- Prevention: When a posteriorly stabilized knee prosthesis is used, the peripatellar synovium around the quadriceps tendon insertion should be excised.
- Treatment: Arthroscopic debridement with excision of hypertrophic tissue. (Lucas TS, CORR 1999;367:226).
- Patellar maltracking manifests as: tilting, subluxation, or dislocation.
- Incidence: from 0.5% to as high as 29%. (Lonner JH, JAAOS 1999;7:311).
- Etiology: component design, extensor mechanism imbalance, asymmetric patellar resection, malrotation of the femoral or tibial component, or patellar malpositioning.
- Prevention: Restore normal Q-angle; Place femoral component perpendicular to the mechanical axis, with enough external rotation to establish a rectangular flexion gap and facilitate patellar tracking; Femoral component should be appropriately sized in the A/P dimension to avoid overstuffing; recreat patellar thickness; tibial component should be centered with the medial third of the tibial tubercle; Perform lateral retinacular release in patella subluxates laterally during "NO Thumbs" ROM evaluation.
- Treatment: Lateral release, correct any component malpositioning.
- Generally occurs in flexion.
- Etiology:excessive recession or delayed incompetence of the posterior cruciate ligament in cruciate-retaining prostheses, excessive resection of the posterior femoral condyles, asymmetry of the flexion space, incompetence of the medial collateral ligament, overzealous soft-tissue release.
- Treatment: revision to correct underlying cause.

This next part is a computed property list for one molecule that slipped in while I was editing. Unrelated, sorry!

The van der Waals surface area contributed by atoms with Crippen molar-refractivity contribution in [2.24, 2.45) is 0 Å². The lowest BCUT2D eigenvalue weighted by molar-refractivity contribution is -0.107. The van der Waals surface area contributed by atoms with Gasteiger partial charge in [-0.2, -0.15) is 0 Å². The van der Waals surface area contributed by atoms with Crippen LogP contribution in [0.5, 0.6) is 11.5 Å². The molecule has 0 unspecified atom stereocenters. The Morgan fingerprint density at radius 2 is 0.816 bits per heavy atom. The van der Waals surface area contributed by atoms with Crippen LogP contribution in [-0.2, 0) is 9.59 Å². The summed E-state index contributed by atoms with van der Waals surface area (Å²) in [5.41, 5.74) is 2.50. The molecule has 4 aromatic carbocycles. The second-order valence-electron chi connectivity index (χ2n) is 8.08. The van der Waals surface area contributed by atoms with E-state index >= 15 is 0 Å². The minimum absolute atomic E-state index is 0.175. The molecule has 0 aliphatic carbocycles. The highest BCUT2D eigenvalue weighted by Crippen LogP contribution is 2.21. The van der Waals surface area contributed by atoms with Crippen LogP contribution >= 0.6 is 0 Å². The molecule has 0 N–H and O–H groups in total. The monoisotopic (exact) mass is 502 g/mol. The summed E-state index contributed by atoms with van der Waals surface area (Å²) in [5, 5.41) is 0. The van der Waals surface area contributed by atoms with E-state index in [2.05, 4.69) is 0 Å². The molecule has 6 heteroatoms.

Popliteal Artery Injury
- Incidence: 0.03% (Rand JA, J Arthroplasty 1987;2:89)
- Risk Factors: preexisting arteriosclerotic disease, correction of extensive flexion contractures.
- Prevention: gentle posterior retraction, ensure posterior capsule is not violated.
- Treatment: Vascular surgery consultation, ligature of small branches, primary repair, or interpositional grafting.
Quadriceps Tendon Rupture
- Incidence: 0.1% (Dobbs JBJS 2005;87A:37)
- Treatment: Partial tears = nonoperative treatment. Complete tears = surgical repair. Complication rate with surgical repair is high.
Patellar Tendon Rupture
- Incidence: 0.17% to 1.45% (Lonner JH, JAAOS 1999;7:311).
- Etiology: Intraoperative tendon avulsion off the tibial tubercle due to excessive tension during exposure.
- Risks: patellar baja, pre-operative flexion contracture.
- Prevention: Consider quadriceps V-plasty, quadriceps snip, or tibial tubercle osteotomy in at risk cases or placing a pin into the distal patellar tendon insertion to prevent avulsing.
- Treatment: If <30% primary repair of the medial capsuloretinacular sleevewith normal postoperative PT. Complete avulsions = repair with semitendinosis autograft augmentation (Cadambi A JBJS 1992;74A;974).
- The best predictor of postoperative ROM is the preoperative ROM.
- A patient with 90° of flexion and within 10° of full extension and no pain does not have a stiff knee.
- Post-operative stiffness usually subsides within 6-8wks. ROM generally improves steadily during first 3 months after surgery, after which less rapid progress may be seen for an additional 9 months or more.
- Etiology:infection, CRPS, component malposition, mechanical malalignment, etc.
- Treatment: Closed manipulation is most successful within the first 3 months after total knee arthroplasty. Arthroscopic or modified open lysis of adhesions can be considered after 3 months. Revision arthroplasty is preferred for stiffness from malpositioned or oversized components. Patients who initially achieve adequate range of motion (>90° of flexion) but subsequently develop stiffness more than 3 months after surgery should be assessed for intrinsic as well as extrinsic causes. (Kim JAAOS 2004;12:164-171). Pre-operative work-up should rule-out infection.
- Associated with the use of intramedullary guide systems and bilateral TKA
- Prevention: suction canal before placing intramedullary guide. Guides should be fluted and entrance hole should be larger then the intramedullary guide
- see also Fat Embolism Syndrome
TKA Complications Review References